Person preparing to collect finger prick blood sample to check for prediabetes

What is prediabetes?

Written on December 13, 2022 by Theresa Vuskovich, DMD. To give you technically accurate, evidence-based information, content published on the Everlywell blog is reviewed by credentialed professionals with expertise in medical and bioscience fields.

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Did you know 1 in 3 Americans has prediabetes [1]? You may not even realize you have prediabetes, which is characterized by high blood sugar levels, but not high enough to qualify for type 2 diabetes [2]. When you have prediabetes, you can develop type 2 diabetes, which can cause nerve problems, kidney problems, and heart disease [2]. This article will discuss prediabetes, how to recognize prediabetes, and how to prevent the progression of prediabetes to type 2 diabetes.

How do you know if you have prediabetes?

You can determine whether you have prediabetes by checking your blood sugar levels through a blood test such as an A1C test, fasting plasma glucose (FPG) test, or glucose tolerance test (GTT) [4]. There are no obvious symptoms of prediabetes, so it often goes undetected. The only way to know if you have prediabetes is to consult with a healthcare provider.

The Centers for Disease Control and Prevention (CDC) and the American Diabetes Association (ADA) offer a prediabetes screening test to determine your risk for diabetes [3,4]. You are more likely to receive a prediabetes diagnosis if you answer yes to five of the following questions [3,4]:

  • Are you older than 40 years old?
  • Do you belong to the male sex?
  • Did you develop diabetes during pregnancy (gestational diabetes)?
  • Does a family member have diabetes?
  • Do you have high blood pressure (hypertension)?
  • Are you physically inactive?
  • Is your body mass index (BMI) above 25?

The ADA now recommends screening everyone 35 years and older for prediabetes due to the rising rate of prediabetes and the lack of obvious prediabetes symptoms [4,5]. Prediabetes can cause the following symptoms [5]:

  • Eating more than usual
  • Gaining or losing weight without explanation
  • Being overweight or obese
  • Feeling weak
  • Feeling fatigued
  • Sweating excessively
  • Having vision problems
  • Experiencing slow healing of cuts or bruises
  • Having recurrent skin infections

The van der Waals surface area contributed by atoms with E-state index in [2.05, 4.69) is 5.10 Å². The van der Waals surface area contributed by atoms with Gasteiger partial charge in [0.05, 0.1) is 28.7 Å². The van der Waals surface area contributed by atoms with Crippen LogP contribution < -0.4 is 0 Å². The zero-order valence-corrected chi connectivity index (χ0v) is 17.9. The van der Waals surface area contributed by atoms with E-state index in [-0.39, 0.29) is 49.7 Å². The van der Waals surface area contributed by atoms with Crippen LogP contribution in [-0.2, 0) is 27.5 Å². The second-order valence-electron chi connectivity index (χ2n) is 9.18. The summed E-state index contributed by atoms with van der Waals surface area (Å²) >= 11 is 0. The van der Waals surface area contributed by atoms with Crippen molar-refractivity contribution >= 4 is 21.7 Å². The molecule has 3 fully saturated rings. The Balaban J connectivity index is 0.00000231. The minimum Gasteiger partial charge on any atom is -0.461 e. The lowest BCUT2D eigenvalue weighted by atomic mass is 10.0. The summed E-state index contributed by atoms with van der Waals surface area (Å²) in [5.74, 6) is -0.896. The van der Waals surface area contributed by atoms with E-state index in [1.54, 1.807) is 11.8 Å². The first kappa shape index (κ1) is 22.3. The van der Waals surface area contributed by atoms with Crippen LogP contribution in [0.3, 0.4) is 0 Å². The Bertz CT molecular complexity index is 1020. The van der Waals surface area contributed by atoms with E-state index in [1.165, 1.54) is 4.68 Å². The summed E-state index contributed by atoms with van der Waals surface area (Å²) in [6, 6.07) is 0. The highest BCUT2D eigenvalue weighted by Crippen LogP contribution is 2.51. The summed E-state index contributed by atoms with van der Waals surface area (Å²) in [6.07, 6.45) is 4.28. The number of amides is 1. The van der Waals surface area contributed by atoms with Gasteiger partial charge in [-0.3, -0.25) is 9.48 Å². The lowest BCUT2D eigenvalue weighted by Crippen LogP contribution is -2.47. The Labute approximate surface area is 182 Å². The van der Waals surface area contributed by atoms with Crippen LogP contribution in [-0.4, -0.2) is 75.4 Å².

• Experiencing excessive gum bleeding

If you are at risk of prediabetes based on the risk assessment test and are experiencing any of the symptoms listed above, then you may have prediabetes. However, you must visit your healthcare provider to receive a prediabetes diagnosis.

How is prediabetes diagnosed?

Your healthcare provider will diagnose you with prediabetes through a series of blood tests, which are the same tests used to diagnose type 2 diabetes [4]. It is important to recognize that prediabetes is not a specific disease but rather a risk factor for developing type 2 diabetes and heart disease in the future [4]. Essentially, it is your body's way of telling you to change your lifestyle to prevent type 2 diabetes, which is more difficult to reverse than prediabetes [4]. Your healthcare provider may order the following diabetes blood tests to diagnose prediabetes [4-7]:

  • Fasting Blood Glucose Test (FBG): The FBG measures how much sugar is in your blood after not eating for 8-12 hours (i.e., fasting). After fasting, you'll visit your healthcare provider's office for the FBG test. A fasting blood sugar level between 100 and 125 mg/dL indicates prediabetes. This means that your blood sugar levels are higher than normal but too low to qualify as diabetes.
  • Glucose Tolerance Test (GTT): The GTT measures how efficiently your body moves sugar from the blood into tissues. You are instructed to fast overnight prior to the test and have your blood drawn the next day after drinking a glucose-containing liquid. After drinking the liquid, your blood sugar level will be checked every hour for up to 3 hours. Blood sugar levels below 140 mg/dL are considered normal, 140 to 199 mg/dL indicate prediabetes, and 200 mg/dL or higher indicates diabetes.